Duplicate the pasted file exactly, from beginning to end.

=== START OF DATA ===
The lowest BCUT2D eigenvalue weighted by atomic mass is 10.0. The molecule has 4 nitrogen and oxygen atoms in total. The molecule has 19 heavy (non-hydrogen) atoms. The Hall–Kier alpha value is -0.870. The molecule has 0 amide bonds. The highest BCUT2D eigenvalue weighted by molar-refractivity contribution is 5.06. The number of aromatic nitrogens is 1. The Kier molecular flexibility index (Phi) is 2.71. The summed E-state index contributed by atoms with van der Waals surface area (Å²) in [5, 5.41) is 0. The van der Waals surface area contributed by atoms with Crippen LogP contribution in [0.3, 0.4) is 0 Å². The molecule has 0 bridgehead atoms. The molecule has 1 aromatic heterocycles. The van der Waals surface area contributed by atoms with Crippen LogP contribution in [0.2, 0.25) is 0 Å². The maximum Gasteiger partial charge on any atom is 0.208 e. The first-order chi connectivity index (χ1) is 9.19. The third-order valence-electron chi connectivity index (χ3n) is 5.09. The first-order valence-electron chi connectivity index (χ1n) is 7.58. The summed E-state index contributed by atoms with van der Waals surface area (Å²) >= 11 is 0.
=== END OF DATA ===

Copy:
The lowest BCUT2D eigenvalue weighted by atomic mass is 10.0. The molecule has 4 nitrogen and oxygen atoms in total. The molecule has 19 heavy (non-hydrogen) atoms. The Hall–Kier alpha value is -0.870. The molecule has 0 amide bonds. The highest BCUT2D eigenvalue weighted by molar-refractivity contribution is 5.06. The number of aromatic nitrogens is 1. The Kier molecular flexibility index (Phi) is 2.71. The summed E-state index contributed by atoms with van der Waals surface area (Å²) in [5, 5.41) is 0. The van der Waals surface area contributed by atoms with Crippen LogP contribution in [0.3, 0.4) is 0 Å². The molecule has 0 bridgehead atoms. The molecule has 1 aromatic heterocycles. The van der Waals surface area contributed by atoms with Crippen LogP contribution in [0.2, 0.25) is 0 Å². The maximum Gasteiger partial charge on any atom is 0.208 e. The first-order chi connectivity index (χ1) is 9.19. The third-order valence-electron chi connectivity index (χ3n) is 5.09. The first-order valence-electron chi connectivity index (χ1n) is 7.58. The summed E-state index contributed by atoms with van der Waals surface area (Å²) >= 11 is 0.